Gothamist has a great post about the movie theater that was once in Grand Central Terminal–something we’ve covered before but they have nice vintage images and items in the post. Grand Central Theatre, opened in 1937 (possibly earlier), showing news reels, shorts and cartoons. The 242-seat theater operated for three decades and then was gutted for retail. Today it’s the Grande Harvest Wine shop next to Track 17, a previous tenant was a photo shop. Renovations to the terminal in the 1990s revealed the ceiling, that stylistically matches the one in the main terminal.
Photos via I Ride the Harlem Line
The first film to screen at the theater was the MGM film Servant of the People: The Story of the Constitution of the United States–one supposes Americans were a little more hi-brow back then. According to the website, I Ride the Harlem Line, the theater was advertised as the “most intimate theatre in America” and was open every day until midnight.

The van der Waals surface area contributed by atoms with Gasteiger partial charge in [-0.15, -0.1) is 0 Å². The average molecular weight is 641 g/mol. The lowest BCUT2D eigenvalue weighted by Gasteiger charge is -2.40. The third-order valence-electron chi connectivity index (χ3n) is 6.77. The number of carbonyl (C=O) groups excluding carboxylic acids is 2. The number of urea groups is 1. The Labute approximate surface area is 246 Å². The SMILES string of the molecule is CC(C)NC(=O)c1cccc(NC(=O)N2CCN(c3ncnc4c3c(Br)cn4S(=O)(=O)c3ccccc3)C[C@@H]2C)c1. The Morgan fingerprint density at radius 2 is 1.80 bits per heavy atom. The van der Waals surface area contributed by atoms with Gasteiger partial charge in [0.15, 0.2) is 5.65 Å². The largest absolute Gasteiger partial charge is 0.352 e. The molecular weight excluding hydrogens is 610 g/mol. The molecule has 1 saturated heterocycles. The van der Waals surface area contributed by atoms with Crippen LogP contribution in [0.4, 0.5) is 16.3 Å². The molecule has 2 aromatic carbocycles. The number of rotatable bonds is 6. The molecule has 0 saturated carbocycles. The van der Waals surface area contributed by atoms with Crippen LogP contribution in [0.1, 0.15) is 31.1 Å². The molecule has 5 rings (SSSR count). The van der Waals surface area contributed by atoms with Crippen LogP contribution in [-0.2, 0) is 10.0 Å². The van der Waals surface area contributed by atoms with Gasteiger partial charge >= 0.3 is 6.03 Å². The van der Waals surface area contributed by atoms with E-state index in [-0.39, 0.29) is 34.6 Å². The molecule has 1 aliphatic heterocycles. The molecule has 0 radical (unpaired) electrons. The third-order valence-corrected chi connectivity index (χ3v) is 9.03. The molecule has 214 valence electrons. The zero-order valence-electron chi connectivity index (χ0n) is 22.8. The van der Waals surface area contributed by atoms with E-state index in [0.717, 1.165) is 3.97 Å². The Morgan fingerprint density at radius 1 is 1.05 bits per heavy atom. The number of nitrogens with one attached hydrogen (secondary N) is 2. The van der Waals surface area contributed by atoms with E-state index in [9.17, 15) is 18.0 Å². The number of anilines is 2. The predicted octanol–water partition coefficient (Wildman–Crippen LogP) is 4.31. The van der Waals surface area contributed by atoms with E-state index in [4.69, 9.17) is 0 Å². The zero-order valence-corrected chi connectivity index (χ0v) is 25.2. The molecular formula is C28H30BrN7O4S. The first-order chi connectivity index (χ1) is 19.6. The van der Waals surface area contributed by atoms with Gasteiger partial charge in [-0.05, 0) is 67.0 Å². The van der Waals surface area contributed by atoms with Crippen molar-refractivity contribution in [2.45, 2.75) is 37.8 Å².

Image via Justin Ferate
Another fun tidbit is that the theater was designed by Tony Sarg, the same person who created the first balloons for the Macy’s Thanksgiving Day, including Felix the Cat!
Join us for our popular tour of the Secrets of Grand Central with Tamara Agins, author of our Secrets of Grand Central Terminal series and a project manager at the NYC Department of City Planning:
See more fun facts in Top 10 Secrets of Grand Central Terminal.